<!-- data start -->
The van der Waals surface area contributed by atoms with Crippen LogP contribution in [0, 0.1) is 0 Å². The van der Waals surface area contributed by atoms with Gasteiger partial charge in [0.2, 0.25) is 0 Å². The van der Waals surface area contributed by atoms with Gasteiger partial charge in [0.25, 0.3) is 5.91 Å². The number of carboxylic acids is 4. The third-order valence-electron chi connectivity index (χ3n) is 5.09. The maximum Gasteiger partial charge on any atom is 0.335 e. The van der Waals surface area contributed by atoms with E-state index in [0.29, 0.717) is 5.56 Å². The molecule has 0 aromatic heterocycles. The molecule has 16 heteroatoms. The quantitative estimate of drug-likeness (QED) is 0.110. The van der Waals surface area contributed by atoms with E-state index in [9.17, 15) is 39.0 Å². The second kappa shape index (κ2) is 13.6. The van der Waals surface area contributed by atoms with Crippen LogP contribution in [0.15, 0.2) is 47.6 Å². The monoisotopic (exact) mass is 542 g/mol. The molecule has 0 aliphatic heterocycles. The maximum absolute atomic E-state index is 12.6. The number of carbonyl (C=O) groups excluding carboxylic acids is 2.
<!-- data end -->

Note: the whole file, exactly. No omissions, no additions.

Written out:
The van der Waals surface area contributed by atoms with Crippen LogP contribution in [0, 0.1) is 0 Å². The van der Waals surface area contributed by atoms with Gasteiger partial charge in [0.2, 0.25) is 0 Å². The van der Waals surface area contributed by atoms with Gasteiger partial charge in [0.25, 0.3) is 5.91 Å². The number of carboxylic acids is 4. The third-order valence-electron chi connectivity index (χ3n) is 5.09. The maximum Gasteiger partial charge on any atom is 0.335 e. The van der Waals surface area contributed by atoms with E-state index in [0.29, 0.717) is 5.56 Å². The molecule has 0 aromatic heterocycles. The molecule has 16 heteroatoms. The quantitative estimate of drug-likeness (QED) is 0.110. The van der Waals surface area contributed by atoms with E-state index in [9.17, 15) is 39.0 Å². The second kappa shape index (κ2) is 13.6. The van der Waals surface area contributed by atoms with Crippen LogP contribution in [0.15, 0.2) is 47.6 Å². The monoisotopic (exact) mass is 542 g/mol. The molecule has 0 aliphatic heterocycles. The maximum absolute atomic E-state index is 12.6. The number of carbonyl (C=O) groups excluding carboxylic acids is 2.